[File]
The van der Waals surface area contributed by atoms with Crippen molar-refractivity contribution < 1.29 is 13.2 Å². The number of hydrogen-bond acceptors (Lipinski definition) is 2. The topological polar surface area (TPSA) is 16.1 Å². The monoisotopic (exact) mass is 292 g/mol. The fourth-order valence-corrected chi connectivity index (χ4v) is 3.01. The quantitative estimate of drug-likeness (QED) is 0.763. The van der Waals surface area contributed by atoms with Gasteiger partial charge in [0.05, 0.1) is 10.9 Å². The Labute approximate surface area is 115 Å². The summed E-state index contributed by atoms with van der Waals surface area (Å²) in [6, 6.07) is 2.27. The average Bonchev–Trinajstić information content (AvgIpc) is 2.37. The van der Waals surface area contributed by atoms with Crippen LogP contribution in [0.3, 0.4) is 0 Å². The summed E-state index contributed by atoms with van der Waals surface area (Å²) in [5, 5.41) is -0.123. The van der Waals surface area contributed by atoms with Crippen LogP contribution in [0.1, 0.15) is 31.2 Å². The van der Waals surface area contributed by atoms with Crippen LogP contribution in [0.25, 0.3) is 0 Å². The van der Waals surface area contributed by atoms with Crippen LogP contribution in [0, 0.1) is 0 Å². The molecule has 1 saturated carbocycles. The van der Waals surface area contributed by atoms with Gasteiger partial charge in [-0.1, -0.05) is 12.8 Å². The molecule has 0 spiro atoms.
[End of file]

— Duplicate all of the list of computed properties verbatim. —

The van der Waals surface area contributed by atoms with Crippen molar-refractivity contribution < 1.29 is 13.2 Å². The number of hydrogen-bond acceptors (Lipinski definition) is 2. The topological polar surface area (TPSA) is 16.1 Å². The monoisotopic (exact) mass is 292 g/mol. The fourth-order valence-corrected chi connectivity index (χ4v) is 3.01. The quantitative estimate of drug-likeness (QED) is 0.763. The van der Waals surface area contributed by atoms with Gasteiger partial charge in [0.05, 0.1) is 10.9 Å². The Labute approximate surface area is 115 Å². The summed E-state index contributed by atoms with van der Waals surface area (Å²) in [6, 6.07) is 2.27. The average Bonchev–Trinajstić information content (AvgIpc) is 2.37. The van der Waals surface area contributed by atoms with Crippen LogP contribution in [0.3, 0.4) is 0 Å². The summed E-state index contributed by atoms with van der Waals surface area (Å²) in [5, 5.41) is -0.123. The van der Waals surface area contributed by atoms with Crippen LogP contribution in [0.1, 0.15) is 31.2 Å². The van der Waals surface area contributed by atoms with Crippen LogP contribution in [0.25, 0.3) is 0 Å². The van der Waals surface area contributed by atoms with Crippen LogP contribution in [0, 0.1) is 0 Å². The molecule has 1 saturated carbocycles. The van der Waals surface area contributed by atoms with Gasteiger partial charge in [-0.1, -0.05) is 12.8 Å². The molecule has 0 spiro atoms.